A large group of folks interested in growing herbs and using them to improve the foods they cook met September 22 at the local Ag Center to learn more on this subject. Many herbs are easy to grow in the Florida garden, and they can be used to season, enrich, or otherwise improve the taste or smell of foods.
Matt Orwat, Horticulture Agent, taught the basics of growing favorite herbs in the garden, flower garden, borders or in pots. Most of the same practices apply to growing herbs as to growing vegetables. Annuals that must be replanted each year include basil, borage, chervil, coriander, cumin, and savory. Perennials that befriend you by coming back the next year include cardamom, fennel, garlic, ginger, ginseng, lemon balm, oregano, rosemary, sage, and thyme. If you start with just a few and learn how to use them in different dishes, you will be rewarded at a cost much less than buying fresh herbs for a specific recipe.
Herbs can be used fresh or dried. Rule of thumb for amounts is three times the amount if the herb is fresh. When you’re using dried herbs, the taste and aroma are intensified and you need less than if the herb is fresh.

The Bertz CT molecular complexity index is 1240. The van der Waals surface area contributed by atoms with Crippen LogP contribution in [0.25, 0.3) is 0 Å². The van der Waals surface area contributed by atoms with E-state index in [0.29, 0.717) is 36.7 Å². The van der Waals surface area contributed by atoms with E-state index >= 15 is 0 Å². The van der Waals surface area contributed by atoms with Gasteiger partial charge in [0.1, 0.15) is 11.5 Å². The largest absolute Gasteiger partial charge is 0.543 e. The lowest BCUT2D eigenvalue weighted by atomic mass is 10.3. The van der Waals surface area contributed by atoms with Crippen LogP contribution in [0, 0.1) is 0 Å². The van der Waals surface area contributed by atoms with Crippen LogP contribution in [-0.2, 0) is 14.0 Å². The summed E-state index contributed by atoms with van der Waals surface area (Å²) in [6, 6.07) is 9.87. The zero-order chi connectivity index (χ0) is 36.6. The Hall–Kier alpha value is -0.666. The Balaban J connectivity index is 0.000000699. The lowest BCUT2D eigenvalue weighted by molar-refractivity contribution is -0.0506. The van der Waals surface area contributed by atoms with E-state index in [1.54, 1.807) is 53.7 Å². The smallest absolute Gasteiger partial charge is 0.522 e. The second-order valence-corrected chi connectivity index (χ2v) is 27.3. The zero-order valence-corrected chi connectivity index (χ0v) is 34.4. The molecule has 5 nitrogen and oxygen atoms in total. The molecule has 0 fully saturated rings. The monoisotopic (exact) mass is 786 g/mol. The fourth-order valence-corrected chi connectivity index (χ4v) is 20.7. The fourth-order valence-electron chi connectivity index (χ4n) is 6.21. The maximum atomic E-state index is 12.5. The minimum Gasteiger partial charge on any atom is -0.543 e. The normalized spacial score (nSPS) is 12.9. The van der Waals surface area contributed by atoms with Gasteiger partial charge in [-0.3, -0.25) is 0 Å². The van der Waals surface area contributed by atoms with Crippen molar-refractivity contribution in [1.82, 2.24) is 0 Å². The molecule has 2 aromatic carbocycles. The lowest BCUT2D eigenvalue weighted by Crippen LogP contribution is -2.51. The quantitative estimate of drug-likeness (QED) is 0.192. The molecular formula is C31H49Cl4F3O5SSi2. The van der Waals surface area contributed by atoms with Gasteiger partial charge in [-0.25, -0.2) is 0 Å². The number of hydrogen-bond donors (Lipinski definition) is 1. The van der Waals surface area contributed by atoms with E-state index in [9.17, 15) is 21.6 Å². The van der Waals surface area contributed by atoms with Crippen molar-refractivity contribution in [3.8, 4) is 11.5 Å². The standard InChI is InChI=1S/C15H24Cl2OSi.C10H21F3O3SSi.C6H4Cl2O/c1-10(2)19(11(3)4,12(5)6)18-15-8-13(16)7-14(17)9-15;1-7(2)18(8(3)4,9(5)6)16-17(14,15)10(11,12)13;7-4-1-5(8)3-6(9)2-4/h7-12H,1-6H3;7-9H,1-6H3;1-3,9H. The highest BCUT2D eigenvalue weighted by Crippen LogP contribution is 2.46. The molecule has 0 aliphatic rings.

The second part of this workshop involved Master Gardener Sadie Jones from Calhoun County who demonstrated the use of herbs in several Oriental dishes which the group then enjoyed eating. Desserts also used local herbs.
Everybody went home with new ideas for cooking, and a booklet of new recipes and herbal blends compiled by Master Gardener President Glenda Wilson and Sadie Jones. Also hosting were Master Gardeners Roxanne Bush, Geraline Tharp, and Victoria Rushing.